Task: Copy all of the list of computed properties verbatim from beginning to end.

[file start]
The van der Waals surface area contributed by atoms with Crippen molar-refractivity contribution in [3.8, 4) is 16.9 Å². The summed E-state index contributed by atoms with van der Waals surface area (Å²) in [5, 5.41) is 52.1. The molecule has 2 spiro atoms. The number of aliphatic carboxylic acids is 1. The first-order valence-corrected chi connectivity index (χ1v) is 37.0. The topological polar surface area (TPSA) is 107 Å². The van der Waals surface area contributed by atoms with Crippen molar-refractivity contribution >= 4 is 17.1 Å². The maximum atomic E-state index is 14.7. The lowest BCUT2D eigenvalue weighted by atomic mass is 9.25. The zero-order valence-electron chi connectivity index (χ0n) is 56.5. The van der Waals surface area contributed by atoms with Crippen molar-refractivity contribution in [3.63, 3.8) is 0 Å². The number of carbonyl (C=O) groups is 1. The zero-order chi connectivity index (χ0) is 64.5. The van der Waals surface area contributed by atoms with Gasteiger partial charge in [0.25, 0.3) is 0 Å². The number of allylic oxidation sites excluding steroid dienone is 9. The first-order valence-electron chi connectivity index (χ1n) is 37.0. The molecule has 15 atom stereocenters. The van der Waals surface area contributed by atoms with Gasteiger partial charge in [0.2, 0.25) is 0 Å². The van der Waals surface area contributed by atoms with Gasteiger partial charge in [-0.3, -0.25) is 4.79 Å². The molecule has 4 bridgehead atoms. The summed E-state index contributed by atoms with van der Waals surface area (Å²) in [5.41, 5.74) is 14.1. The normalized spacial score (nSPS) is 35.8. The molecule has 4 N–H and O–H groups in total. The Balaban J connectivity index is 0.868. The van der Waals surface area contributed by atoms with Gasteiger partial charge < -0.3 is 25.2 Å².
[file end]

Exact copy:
The van der Waals surface area contributed by atoms with Crippen molar-refractivity contribution in [3.8, 4) is 16.9 Å². The summed E-state index contributed by atoms with van der Waals surface area (Å²) in [5, 5.41) is 52.1. The molecule has 2 spiro atoms. The number of aliphatic carboxylic acids is 1. The first-order valence-corrected chi connectivity index (χ1v) is 37.0. The topological polar surface area (TPSA) is 107 Å². The van der Waals surface area contributed by atoms with Crippen molar-refractivity contribution >= 4 is 17.1 Å². The maximum atomic E-state index is 14.7. The lowest BCUT2D eigenvalue weighted by atomic mass is 9.25. The zero-order valence-electron chi connectivity index (χ0n) is 56.5. The van der Waals surface area contributed by atoms with Crippen molar-refractivity contribution in [3.63, 3.8) is 0 Å². The number of carbonyl (C=O) groups is 1. The zero-order chi connectivity index (χ0) is 64.5. The van der Waals surface area contributed by atoms with Gasteiger partial charge in [0.25, 0.3) is 0 Å². The number of allylic oxidation sites excluding steroid dienone is 9. The first-order valence-electron chi connectivity index (χ1n) is 37.0. The molecule has 15 atom stereocenters. The van der Waals surface area contributed by atoms with Gasteiger partial charge in [0.2, 0.25) is 0 Å². The van der Waals surface area contributed by atoms with Gasteiger partial charge in [-0.3, -0.25) is 4.79 Å². The molecule has 4 bridgehead atoms. The summed E-state index contributed by atoms with van der Waals surface area (Å²) in [5.41, 5.74) is 14.1. The normalized spacial score (nSPS) is 35.8. The molecule has 4 N–H and O–H groups in total. The Balaban J connectivity index is 0.868. The van der Waals surface area contributed by atoms with Gasteiger partial charge < -0.3 is 25.2 Å².